The Federal Communications Commission has stated that net neutrality will ficially come to an end on April 23, 2018. In December, the Commission had voted 3-2 to effectively repeal Obama-era laws which prevented Internet service providers, also known as ISPs, from treating certain content dissimilarly. The FCC believes this decision harkens back to "the light-touch regulatory scheme that enabled the internet to develop and thrive for nearly two decades."
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This change will now permit ISPs to block, impede, or charge more for certain content as they deem appropriate. Consumers may now notice a difference in how websites like Netflix and Facebook operate, compared to sites with smaller companies.
The FCC had originally adopted specific laws to preserve the notion net neutrality in February 2015; overturning them will stop the government from regulating internet service like a utility, similar to landline phone services.
Many within the tech industry are particularly critical the repeal and President Trump's notion that a deregulated Internet will help businesses and the economy. Those who support net neutrality believe that it is essential to a free and open Internet, as these new rules may make it harder for small businesses to reach new consumers. ISPs may also be given the free will to censor any material or content they seem unfit.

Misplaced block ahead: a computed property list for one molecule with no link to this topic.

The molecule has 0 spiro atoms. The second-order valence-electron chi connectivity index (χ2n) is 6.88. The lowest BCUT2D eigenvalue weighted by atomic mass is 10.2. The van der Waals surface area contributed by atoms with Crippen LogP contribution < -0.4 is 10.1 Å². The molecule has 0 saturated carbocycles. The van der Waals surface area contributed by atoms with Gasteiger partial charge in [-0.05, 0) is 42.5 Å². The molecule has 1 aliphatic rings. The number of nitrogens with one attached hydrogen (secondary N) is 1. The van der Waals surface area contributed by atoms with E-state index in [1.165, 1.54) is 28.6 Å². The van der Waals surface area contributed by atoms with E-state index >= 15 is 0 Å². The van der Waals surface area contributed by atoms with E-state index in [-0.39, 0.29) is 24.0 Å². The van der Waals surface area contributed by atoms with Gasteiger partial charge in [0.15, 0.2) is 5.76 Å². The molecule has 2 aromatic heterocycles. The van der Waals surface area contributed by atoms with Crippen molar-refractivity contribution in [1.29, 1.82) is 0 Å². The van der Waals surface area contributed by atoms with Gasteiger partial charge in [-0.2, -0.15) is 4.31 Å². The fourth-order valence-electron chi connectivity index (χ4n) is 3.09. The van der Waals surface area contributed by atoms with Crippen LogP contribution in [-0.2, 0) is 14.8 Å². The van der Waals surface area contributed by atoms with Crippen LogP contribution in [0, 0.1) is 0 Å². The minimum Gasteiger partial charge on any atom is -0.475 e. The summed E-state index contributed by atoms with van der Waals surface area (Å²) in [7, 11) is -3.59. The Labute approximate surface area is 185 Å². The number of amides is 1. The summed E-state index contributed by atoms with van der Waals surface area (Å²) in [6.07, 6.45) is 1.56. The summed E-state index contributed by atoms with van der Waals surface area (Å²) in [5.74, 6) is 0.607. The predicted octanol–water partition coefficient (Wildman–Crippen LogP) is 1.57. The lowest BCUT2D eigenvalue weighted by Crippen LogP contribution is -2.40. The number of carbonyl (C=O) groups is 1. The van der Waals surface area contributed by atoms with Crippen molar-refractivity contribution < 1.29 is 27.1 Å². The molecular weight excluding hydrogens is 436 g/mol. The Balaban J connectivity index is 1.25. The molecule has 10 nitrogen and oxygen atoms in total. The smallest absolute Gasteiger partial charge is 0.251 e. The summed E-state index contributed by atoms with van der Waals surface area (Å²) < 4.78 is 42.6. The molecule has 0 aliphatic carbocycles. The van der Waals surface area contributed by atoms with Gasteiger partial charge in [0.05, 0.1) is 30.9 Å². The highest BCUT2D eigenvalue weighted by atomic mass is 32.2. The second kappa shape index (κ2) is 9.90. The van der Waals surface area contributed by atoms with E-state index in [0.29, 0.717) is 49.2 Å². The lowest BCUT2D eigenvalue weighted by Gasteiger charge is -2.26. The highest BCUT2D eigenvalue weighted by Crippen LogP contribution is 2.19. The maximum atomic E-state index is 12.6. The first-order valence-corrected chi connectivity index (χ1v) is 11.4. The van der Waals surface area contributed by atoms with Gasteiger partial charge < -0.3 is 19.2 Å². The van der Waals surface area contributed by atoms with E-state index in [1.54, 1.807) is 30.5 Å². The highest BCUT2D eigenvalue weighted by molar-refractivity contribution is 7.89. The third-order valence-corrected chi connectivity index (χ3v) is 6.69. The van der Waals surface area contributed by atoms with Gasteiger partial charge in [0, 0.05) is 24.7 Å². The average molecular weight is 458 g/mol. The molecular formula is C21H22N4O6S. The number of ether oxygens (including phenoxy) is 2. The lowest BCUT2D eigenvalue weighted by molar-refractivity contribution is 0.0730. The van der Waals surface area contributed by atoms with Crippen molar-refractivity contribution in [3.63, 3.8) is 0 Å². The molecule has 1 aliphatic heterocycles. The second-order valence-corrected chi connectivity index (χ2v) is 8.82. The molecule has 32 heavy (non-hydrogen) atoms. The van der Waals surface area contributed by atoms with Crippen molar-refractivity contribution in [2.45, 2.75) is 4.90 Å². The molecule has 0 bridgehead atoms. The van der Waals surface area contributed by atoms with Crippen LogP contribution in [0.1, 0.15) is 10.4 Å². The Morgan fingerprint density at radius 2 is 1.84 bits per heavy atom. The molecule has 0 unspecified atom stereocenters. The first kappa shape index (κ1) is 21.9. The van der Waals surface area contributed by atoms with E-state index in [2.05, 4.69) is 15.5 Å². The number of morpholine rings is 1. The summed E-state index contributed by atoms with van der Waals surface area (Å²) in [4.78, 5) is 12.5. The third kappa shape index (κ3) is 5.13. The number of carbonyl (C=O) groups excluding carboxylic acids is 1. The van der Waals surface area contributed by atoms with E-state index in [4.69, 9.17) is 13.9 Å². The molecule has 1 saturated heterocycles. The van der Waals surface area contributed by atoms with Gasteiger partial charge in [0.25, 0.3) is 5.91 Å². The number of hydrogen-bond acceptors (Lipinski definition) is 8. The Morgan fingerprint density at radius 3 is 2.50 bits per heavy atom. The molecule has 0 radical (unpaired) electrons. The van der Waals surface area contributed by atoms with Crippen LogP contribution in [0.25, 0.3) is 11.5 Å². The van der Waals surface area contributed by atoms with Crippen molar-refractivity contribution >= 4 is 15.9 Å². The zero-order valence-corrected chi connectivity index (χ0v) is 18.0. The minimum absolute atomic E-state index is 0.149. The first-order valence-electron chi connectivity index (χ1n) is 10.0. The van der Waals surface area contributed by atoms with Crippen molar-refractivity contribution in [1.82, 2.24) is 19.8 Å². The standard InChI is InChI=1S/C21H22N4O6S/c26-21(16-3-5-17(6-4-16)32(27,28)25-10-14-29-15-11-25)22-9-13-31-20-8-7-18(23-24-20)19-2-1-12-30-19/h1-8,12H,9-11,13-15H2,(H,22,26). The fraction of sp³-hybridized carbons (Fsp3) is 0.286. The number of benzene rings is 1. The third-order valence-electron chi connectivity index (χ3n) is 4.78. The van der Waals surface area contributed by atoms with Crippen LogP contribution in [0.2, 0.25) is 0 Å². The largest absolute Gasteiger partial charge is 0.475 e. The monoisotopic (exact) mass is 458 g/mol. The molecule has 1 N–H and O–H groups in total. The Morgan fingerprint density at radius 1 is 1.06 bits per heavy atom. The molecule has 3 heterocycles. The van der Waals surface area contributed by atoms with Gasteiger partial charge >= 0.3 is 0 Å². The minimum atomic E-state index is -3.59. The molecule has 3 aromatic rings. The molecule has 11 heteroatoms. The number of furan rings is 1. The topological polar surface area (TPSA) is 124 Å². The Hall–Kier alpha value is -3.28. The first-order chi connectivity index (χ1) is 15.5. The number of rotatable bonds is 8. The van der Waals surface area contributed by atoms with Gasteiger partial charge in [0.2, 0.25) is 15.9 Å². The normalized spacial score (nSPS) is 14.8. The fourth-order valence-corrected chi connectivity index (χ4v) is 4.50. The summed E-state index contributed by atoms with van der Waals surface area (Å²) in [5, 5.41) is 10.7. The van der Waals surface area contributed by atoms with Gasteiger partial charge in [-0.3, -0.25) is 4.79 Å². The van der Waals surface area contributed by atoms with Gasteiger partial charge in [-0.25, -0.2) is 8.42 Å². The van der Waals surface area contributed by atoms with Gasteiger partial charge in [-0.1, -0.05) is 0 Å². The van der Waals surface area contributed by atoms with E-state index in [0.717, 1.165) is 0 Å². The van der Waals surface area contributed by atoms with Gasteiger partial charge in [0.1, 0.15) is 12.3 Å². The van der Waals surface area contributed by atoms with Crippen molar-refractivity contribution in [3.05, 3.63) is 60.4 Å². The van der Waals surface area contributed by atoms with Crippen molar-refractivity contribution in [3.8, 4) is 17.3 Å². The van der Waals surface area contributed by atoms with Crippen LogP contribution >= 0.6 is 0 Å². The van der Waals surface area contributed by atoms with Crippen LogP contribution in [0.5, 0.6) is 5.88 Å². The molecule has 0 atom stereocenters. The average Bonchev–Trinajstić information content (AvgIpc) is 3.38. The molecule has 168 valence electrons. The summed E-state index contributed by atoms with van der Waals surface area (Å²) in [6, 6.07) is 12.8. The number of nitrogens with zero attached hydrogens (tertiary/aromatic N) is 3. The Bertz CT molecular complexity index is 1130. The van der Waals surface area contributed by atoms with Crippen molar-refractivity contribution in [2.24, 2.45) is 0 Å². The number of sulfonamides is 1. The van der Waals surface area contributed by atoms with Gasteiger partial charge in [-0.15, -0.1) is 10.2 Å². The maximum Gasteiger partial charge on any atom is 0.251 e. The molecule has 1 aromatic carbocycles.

Mignon Clyburn and Jessica Rosenworcel, the two ruling Democrats who voted in favour keeping net neutrality, have spoken out about the decision to repeal it.
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Clyburn notes how "today it is ficial, the FCC majority has taken the next step in handing the keys to the internet over to billion-dollar broadband providers. I am both disappointed and hopeful. Disappointed that this is one more anti-consumer notch on this FCC’s belt, but hopeful that the arc history is bent in the favor net neutrality protection. Whether it is litigation, state action or some other mechanism that brings it about, I am sure that robust net neutrality protections will prevail with the American public!"